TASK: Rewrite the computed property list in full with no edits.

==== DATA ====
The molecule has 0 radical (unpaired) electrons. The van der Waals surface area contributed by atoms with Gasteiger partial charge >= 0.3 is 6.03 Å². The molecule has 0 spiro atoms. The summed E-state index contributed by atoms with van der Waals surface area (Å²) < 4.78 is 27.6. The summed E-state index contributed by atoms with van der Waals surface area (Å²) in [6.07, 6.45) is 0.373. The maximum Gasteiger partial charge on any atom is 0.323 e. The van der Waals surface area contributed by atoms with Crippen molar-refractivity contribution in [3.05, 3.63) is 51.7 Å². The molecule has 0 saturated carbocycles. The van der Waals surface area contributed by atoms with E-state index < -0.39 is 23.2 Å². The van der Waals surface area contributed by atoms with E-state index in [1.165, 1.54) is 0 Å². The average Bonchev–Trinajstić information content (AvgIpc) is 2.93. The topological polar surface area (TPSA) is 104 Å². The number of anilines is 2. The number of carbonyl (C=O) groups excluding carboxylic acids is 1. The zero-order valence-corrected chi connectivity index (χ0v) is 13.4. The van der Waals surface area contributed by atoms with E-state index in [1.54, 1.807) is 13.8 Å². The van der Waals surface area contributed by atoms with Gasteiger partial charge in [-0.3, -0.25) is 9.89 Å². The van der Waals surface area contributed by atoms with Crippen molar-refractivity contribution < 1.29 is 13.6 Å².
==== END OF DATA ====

The molecule has 0 radical (unpaired) electrons. The van der Waals surface area contributed by atoms with Gasteiger partial charge >= 0.3 is 6.03 Å². The molecule has 0 spiro atoms. The summed E-state index contributed by atoms with van der Waals surface area (Å²) < 4.78 is 27.6. The summed E-state index contributed by atoms with van der Waals surface area (Å²) in [6.07, 6.45) is 0.373. The maximum Gasteiger partial charge on any atom is 0.323 e. The van der Waals surface area contributed by atoms with Crippen molar-refractivity contribution in [3.05, 3.63) is 51.7 Å². The molecule has 0 saturated carbocycles. The van der Waals surface area contributed by atoms with E-state index < -0.39 is 23.2 Å². The van der Waals surface area contributed by atoms with E-state index in [1.165, 1.54) is 0 Å². The average Bonchev–Trinajstić information content (AvgIpc) is 2.93. The topological polar surface area (TPSA) is 104 Å². The number of anilines is 2. The number of carbonyl (C=O) groups excluding carboxylic acids is 1. The zero-order valence-corrected chi connectivity index (χ0v) is 13.4. The van der Waals surface area contributed by atoms with E-state index in [1.54, 1.807) is 13.8 Å². The van der Waals surface area contributed by atoms with Gasteiger partial charge in [-0.3, -0.25) is 9.89 Å². The van der Waals surface area contributed by atoms with Crippen molar-refractivity contribution < 1.29 is 13.6 Å².